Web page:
One mom's story of getting help
It’s natural to feel hormonal, tired, overwhelmed and even sad after having a baby (especially your first) and discovering he or she has a disability.
But when I burst into tears as my obstetrician entered the room, six weeks after my son was born, she knew something else was going on.
This is my story of learning to identify postpartum depression and treat it during the first year of marriage and the first year of having a child with Down syndrome.
I always get perturbed when a physician refers to “feelings of sadness” instead of just saying “depression.” The former sounds so manageable, like a pouting child. The latter, well, that better describes the damp, moldy wool blanket that hangs over my head and drags down my shoulders.
"Sure, life can be hard — but crying around the clock should be a signal to get help."
My first “feelings of sadness” (The Blanket) coincided with a prenatal diagnosis of Down syndrome for our first child, Charlie. Such a diagnosis is unexpected, so it’s not uncommon for new parents to spend a period of time mourning the child of their fantasies, never understanding that this “real” child will become their heart, pride and joy.
When Charlie arrived seven weeks early, I spent day after day by his bedside in the NICU for four weeks; it seemed understandable that I would feel stressed, hormonal and overwhelmed. Then he came home with a heart monitor and periodic episodes of bradycardia. Tethered to either the electrical outlet in our bedroom or the electrical outlet 30 feet away in the living room, well, who wouldn’t feel down?
But then I found myself crying. And crying. And crying. Sure, life can be hard — but crying around the clock should be a signal to get help.
Does talking really help?
Honestly, I recoiled at the idea of talking to a therapist to get over what was (now, quite clearly) postpartum depression. Was talking to a so-called expert really going to help? I first attended a group session, intended to introduce new moms experiencing those “feelings of sadness” with other moms going through the same thing. When only one other mom showed up, I found myself playing co-counselor, empathetically nodding and offering advice.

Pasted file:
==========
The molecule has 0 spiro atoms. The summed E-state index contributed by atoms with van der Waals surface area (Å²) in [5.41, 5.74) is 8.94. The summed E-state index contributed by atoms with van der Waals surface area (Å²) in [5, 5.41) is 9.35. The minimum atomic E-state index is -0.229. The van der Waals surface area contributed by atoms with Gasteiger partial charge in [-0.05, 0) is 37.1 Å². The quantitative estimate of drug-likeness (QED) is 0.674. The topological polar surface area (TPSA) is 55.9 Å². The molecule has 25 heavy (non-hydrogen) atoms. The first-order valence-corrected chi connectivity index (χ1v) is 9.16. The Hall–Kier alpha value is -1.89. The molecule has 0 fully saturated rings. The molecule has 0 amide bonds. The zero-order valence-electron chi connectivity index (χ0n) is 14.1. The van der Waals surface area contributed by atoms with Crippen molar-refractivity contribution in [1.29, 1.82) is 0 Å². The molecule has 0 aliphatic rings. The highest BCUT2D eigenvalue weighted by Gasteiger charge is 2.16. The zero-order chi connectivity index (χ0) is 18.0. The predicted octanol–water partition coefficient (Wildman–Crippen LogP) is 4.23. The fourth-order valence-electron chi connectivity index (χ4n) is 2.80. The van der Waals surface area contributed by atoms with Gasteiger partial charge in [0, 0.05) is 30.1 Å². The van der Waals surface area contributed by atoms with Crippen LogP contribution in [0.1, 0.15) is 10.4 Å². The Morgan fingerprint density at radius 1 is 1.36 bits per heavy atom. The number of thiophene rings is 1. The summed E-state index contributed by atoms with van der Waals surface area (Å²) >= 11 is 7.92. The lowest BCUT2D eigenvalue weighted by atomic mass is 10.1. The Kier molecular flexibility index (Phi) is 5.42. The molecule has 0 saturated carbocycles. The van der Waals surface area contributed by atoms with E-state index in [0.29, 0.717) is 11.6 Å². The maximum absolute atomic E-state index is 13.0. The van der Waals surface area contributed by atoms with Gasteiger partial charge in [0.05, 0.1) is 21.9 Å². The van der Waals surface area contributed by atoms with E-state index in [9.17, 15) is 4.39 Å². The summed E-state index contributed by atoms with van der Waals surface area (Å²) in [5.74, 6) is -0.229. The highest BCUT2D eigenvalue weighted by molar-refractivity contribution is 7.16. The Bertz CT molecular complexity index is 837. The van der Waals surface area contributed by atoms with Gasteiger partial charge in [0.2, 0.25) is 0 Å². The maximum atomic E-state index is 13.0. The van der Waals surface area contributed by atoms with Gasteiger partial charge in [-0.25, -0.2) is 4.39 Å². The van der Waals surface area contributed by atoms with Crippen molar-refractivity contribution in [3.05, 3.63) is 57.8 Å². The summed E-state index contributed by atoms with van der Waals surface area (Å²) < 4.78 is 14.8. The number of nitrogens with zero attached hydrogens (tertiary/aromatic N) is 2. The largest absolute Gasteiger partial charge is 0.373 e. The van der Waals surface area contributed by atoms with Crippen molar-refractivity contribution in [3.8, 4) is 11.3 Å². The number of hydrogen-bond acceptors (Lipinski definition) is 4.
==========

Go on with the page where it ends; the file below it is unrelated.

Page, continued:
My next effort was one-on-one... and actually helped. Over time, my therapist coaxed me into admitting I was beating myself up for giving my husband a “less-than-perfect child.” We hadn’t been married a year when we had Charlie, so I still felt insecure about many things. Now we had a child with special needs whose future was unknown. I felt guilty and overwhelmed, and yes, I had tremendous feelings of sadness.
Over several months, one-on-one therapy helped me realize my thoughts could be managed and turned, and my reality was an incredibly supportive husband who loved his son, and me, endlessly. By the time I returned to work, I felt stronger. I felt better.
Occasionally, I would experience a minor relapse. Juggling a full-time job, being a new mom and learning how to properly support a child with Down syndrome could start to pull me under water. I had days when I returned to the office and snapped at someone or huddled in my cube in tears because I felt so helpless to give my son what he needed or to give my job the focus it required. But I never let myself go back to therapy because I wanted The Blanket period to be over. I know now that denial set me back.
The Blanket returns
When our daughter arrived, more than a year later, I knew depression was in my rearview mirror. I felt The Blanket watching, creeping and waiting. But this time, I was prepared. I knew what to expect, and I had a doctor who didn’t want to wait to address the monster.
I left the hospital with multiple prescriptions. But I didn’t realize I was missing the one for an anti-depressant. Over the weekend, depression realized its opportunity and struck. By Monday, I was barely functioning.
The biggest challenge with depression, for me, is its ability to muffle, stifle and suffocate. From the outside, now, clearly I can see I needed to call the doctor immediately and pick up a prescription that day. But when depression strikes, it’s like a foggy dream where I struggle to see but can’t. I struggle to run, but can’t. I struggle to speak, but am left tongue-tied. It took me a week to make one phone call.
Preparing for No. 3
Today, I’m expecting our third child, a boy. We’re ecstatic and nervous about being outnumbered, making the switch from man-to-man to zone defense. Going through diapers like a kindergarten teacher goes through tissues.
And I’m nervous about The Blanket. The unwelcome shroud will arrive, perhaps in the hospital, more likely once we’re home. I’ve taken an anti-depressant throughout this pregnancy and battled with days, here and there, where The Blanket wins. My husband has learned to recognize The Blanket and does his best to cheer me up; he still has trouble understanding that it’s not just a bad mood.
Giving myself a break
I’ve also come a long way in realizing I’m doing the best I can for my son. He just began preschool and will have speech, physical and occupational therapy each week. He’s getting stronger, and he’s starting to mimic sounds more often. His unbreakable spirit is my inspiration. Nothing keeps him down.
Are we ready for Child No. 3? We’re as prepared as we’re going to be. I know we have more Blanket periods ahead of us, but each experience strengthens my resolve, my husband’s support and my knowledge that we can break through to the other side.
It’s the only option, and getting help is the best first step toward any solution.
Image credit: Maureen Wallace
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